Candida Albicans is a ubiquitous polymorphic fungus that is part of the normal microbiota of healthy individuals. This infection occurs in patients that have some risk factor such as the use of dentures, corticosteroid inhalers, cigarettes, broad-spectrum antibiotics, and immunosuppressive and chemotherapeutic agents. Photodynamic Therapy (PDT) relies on the interaction between a photosensitizer, a light with the appropriate wavelength, and the presence of oxygen. Studies published in scientific literature on the use of PDT in oral candidiasis are mainly in vitro studies; very few are in vivo and clinical studies. We can say that the results in the literature show that PDT works, but we do not have a replicable protocol. Patient studies should have larger samples and with longer follow-up.
Candida Albicans is a ubiquitous polymorphic fungus that is part of the normal microbiota of the gastrointestinal and reproductive tracts of healthy individuals. In order to colonize the oral mucosa C. albicans must adhere to the epithelial cell lining while avoiding being killed by host antimicrobial factors. This infection occurs in a diverse group of patients that have some risk factor such as the use of dentures, corticosteroid inhalers, cigarettes, broad-spectrum antibiotics, and immunosuppressive and chemotherapeutic agents. Patients with HIV, diabetes, and iatrogenic or autoimmune-induced dry mouth are also at substantial risk for 0ral Candidosis .
Photodynamic Therapy (PDT) relies on the interaction between a photosensitizer, a light with the appropriate wavelength, and the presence of oxygen. The reaction between the 3 elements generates ROS in cells that take up the photosensitizer, causing cell death by necrosis or apoptosis, but spares the surrounding tissue . PDT was used in literature for the treatment of oral disease, such as oral lichen planus , oral pre-cancerous lesions  and periodontal infections .
Studies published in scientific literature on the use of photodynamic therapy in oral candidiasis are mainly in vitro studies. In a recent work the authors aimed to determine the efficacy of a PDT method based on light curing units’ blue LEDs combined to a plaque-disclosing composition (5% erythrosine) against C. albicans in culture and in a murine model of oral candidosis . The authors found that PDT completely inactivated C. albicans planktonic cells and biofilm . Azizi et al.  found, in an in vitro study, that a combination of Indocyanine Green and laser light of 808nm was better than other light’s wavelength and Methylen Blue to kill oral Candidosis . Pereira Costa et al.  Showed in their work that C. albicans and C. dubliniensis were susceptible to erythrosine- and LED-mediated PDT, but the biofilms of both Candida species were more resistant than their planktonic counterparts . Hosseini et al.  found that the photodynamic therapy effect on standard suspension of Candida species using 4 different sensitizer: methylene blue, aniline blue, malachite green and crystal violet, is the same, with great decrease in CFU . Pupo et al.  in their in vitro work concluded that the number of viable C. albicans cells was reduced significantly after PDT using Methylen Blue or mainly Toluidine Blue associated to diode laser irradiation. Their data proved the efficacy of PDT against C. albicans cells, regardless of the photosensitizer used .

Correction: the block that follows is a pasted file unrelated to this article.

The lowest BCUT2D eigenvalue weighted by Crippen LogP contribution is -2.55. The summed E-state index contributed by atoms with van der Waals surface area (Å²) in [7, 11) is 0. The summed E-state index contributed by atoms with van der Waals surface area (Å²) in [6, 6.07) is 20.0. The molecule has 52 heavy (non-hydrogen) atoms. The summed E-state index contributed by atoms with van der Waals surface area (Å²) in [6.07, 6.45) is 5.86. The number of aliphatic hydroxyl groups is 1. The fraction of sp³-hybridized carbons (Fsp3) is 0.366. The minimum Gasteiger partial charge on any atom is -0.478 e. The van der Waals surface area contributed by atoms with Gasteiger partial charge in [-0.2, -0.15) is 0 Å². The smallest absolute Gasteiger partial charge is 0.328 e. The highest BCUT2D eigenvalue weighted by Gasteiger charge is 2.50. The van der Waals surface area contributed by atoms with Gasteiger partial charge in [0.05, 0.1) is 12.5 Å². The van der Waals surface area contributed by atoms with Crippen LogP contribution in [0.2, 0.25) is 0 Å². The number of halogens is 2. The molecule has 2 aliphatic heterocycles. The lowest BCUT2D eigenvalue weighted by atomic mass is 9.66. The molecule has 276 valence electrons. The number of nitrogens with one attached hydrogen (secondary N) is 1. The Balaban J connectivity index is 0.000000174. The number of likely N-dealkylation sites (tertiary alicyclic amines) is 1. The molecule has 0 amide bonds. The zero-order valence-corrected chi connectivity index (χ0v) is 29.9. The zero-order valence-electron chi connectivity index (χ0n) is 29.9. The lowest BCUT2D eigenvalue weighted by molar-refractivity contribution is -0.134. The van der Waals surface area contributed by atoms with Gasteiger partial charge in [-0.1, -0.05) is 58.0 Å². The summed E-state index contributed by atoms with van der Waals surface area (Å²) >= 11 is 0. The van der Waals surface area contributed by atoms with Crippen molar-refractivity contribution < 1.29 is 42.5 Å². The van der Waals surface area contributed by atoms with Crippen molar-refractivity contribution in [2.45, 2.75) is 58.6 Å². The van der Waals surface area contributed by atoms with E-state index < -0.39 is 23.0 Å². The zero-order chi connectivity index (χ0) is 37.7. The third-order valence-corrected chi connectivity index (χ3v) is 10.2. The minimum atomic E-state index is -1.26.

There are works in the literature on animal models. Carmello et al.  used Photodithazine (PDZ) as photosensitizer and the results of their study was that it was effective as Nystatin in the inactivation of C. albicans . Another study underline the effectiveness of Methylen Blue , meanwhile Kadhemi et al.  reported that in mice model there are no difference between concentrations and type of photosensitizer, but confirmed the effectiveness of PDT .
Curcumin-mediate and rose bengal- and eosin Y-mediated PDT is proposed for treatment of oral candidosis [14,15] and other in vitro and animal studies demonstrate that PDT was effective also with different types of illumination [16,17]. Very few clinical studies are written in scientific literature. The most important is that of Mima et al.  They compared the use of Nystatin and haematoporphyrin derivative (Photogem)- mediate PDT for treatment of patients with dentures stomatitis. Authors concluded that both treatments significantly reduced the CFU/ mL at the end of the treatments and on day 30 of the follow-up period .
Recently a preliminary study reports five clinical cases of patients with denture stomatitis (DS) treated with PDZ- mediated a PDT . They were submitted to PDT 3 times a week for 15 days. In each session PDZ gel was applied on the upper prostheses and on the palate of the patients for 20minutes, then, illuminated by a light emitting diode at 660nm. Three patients completely healed after a PDT treatment. One individual demonstrated reduction in palatal inflammation and another was refractory. The CFU/mL values obtained in the last microbiological collection were lower than those found before the treatment in all cases .
In conclusion we can say that the results in the literature show that PDT works, but we do not have a replicable protocol. Patient studies should have larger samples and with longer follow-up. I think PDT obtained an increased interest by clinicians and deserve severe clinical trials. I believe that scientific literature should be more oriented in the search for a repeatable protocol for the treatment of a very frequent pathology such as oral candidosis.